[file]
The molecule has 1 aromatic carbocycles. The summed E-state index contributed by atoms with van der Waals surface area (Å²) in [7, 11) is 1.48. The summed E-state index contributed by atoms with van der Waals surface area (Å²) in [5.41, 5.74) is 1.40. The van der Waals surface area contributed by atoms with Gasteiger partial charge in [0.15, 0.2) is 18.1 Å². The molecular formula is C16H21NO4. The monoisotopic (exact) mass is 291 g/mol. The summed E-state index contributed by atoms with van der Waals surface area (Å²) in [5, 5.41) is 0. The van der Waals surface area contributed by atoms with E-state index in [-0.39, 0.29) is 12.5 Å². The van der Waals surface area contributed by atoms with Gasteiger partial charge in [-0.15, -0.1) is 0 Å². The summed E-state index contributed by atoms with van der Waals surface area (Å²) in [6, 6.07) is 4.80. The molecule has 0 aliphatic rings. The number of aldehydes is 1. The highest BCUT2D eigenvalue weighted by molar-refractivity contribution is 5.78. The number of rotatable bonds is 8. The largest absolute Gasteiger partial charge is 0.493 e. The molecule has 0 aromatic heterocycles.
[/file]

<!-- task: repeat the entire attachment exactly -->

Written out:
The molecule has 1 aromatic carbocycles. The summed E-state index contributed by atoms with van der Waals surface area (Å²) in [7, 11) is 1.48. The summed E-state index contributed by atoms with van der Waals surface area (Å²) in [5.41, 5.74) is 1.40. The van der Waals surface area contributed by atoms with Gasteiger partial charge in [0.15, 0.2) is 18.1 Å². The molecular formula is C16H21NO4. The monoisotopic (exact) mass is 291 g/mol. The summed E-state index contributed by atoms with van der Waals surface area (Å²) in [5, 5.41) is 0. The van der Waals surface area contributed by atoms with E-state index in [-0.39, 0.29) is 12.5 Å². The van der Waals surface area contributed by atoms with Gasteiger partial charge in [-0.15, -0.1) is 0 Å². The summed E-state index contributed by atoms with van der Waals surface area (Å²) in [6, 6.07) is 4.80. The molecule has 0 aliphatic rings. The number of aldehydes is 1. The highest BCUT2D eigenvalue weighted by molar-refractivity contribution is 5.78. The number of rotatable bonds is 8. The largest absolute Gasteiger partial charge is 0.493 e. The molecule has 0 aromatic heterocycles.